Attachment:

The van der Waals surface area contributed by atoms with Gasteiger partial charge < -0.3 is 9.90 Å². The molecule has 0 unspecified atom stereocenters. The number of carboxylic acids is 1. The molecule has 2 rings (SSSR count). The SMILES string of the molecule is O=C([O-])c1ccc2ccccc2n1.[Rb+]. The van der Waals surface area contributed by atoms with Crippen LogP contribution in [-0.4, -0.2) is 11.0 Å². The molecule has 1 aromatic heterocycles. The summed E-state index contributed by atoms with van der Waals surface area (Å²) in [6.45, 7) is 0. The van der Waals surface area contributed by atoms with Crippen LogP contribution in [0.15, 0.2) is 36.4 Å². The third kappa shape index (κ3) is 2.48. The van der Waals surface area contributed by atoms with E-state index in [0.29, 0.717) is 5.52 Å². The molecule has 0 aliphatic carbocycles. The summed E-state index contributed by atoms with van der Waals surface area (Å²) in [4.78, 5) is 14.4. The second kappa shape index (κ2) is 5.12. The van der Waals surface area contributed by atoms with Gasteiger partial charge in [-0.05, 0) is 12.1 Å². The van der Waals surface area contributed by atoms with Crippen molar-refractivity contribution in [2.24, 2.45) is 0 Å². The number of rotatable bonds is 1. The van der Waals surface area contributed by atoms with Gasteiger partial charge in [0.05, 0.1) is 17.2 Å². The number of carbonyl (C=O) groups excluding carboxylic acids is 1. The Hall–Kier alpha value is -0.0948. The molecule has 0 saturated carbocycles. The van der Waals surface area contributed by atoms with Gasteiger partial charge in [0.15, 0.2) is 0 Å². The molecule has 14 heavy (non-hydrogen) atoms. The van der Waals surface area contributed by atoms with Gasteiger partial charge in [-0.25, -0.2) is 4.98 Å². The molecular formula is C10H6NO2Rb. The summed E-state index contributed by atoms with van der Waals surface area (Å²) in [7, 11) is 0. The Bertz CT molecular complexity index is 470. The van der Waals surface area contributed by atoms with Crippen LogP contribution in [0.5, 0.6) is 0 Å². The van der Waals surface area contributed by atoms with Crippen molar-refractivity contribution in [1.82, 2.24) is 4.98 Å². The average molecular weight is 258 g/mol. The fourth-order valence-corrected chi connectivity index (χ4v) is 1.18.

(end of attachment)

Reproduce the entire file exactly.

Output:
The van der Waals surface area contributed by atoms with Gasteiger partial charge < -0.3 is 9.90 Å². The molecule has 0 unspecified atom stereocenters. The number of carboxylic acids is 1. The molecule has 2 rings (SSSR count). The SMILES string of the molecule is O=C([O-])c1ccc2ccccc2n1.[Rb+]. The van der Waals surface area contributed by atoms with Crippen LogP contribution in [-0.4, -0.2) is 11.0 Å². The molecule has 1 aromatic heterocycles. The summed E-state index contributed by atoms with van der Waals surface area (Å²) in [6.45, 7) is 0. The van der Waals surface area contributed by atoms with Crippen LogP contribution in [0.15, 0.2) is 36.4 Å². The third kappa shape index (κ3) is 2.48. The van der Waals surface area contributed by atoms with E-state index in [0.29, 0.717) is 5.52 Å². The molecule has 0 aliphatic carbocycles. The summed E-state index contributed by atoms with van der Waals surface area (Å²) in [4.78, 5) is 14.4. The second kappa shape index (κ2) is 5.12. The van der Waals surface area contributed by atoms with Gasteiger partial charge in [-0.05, 0) is 12.1 Å². The van der Waals surface area contributed by atoms with Crippen molar-refractivity contribution in [2.24, 2.45) is 0 Å². The number of rotatable bonds is 1. The van der Waals surface area contributed by atoms with Gasteiger partial charge in [0.05, 0.1) is 17.2 Å². The number of carbonyl (C=O) groups excluding carboxylic acids is 1. The Hall–Kier alpha value is -0.0948. The molecule has 0 saturated carbocycles. The van der Waals surface area contributed by atoms with Gasteiger partial charge in [0.15, 0.2) is 0 Å². The molecule has 14 heavy (non-hydrogen) atoms. The van der Waals surface area contributed by atoms with Gasteiger partial charge in [-0.25, -0.2) is 4.98 Å². The molecular formula is C10H6NO2Rb. The summed E-state index contributed by atoms with van der Waals surface area (Å²) in [7, 11) is 0. The Bertz CT molecular complexity index is 470. The van der Waals surface area contributed by atoms with Crippen LogP contribution in [0.5, 0.6) is 0 Å². The van der Waals surface area contributed by atoms with Crippen molar-refractivity contribution in [1.82, 2.24) is 4.98 Å². The average molecular weight is 258 g/mol. The fourth-order valence-corrected chi connectivity index (χ4v) is 1.18.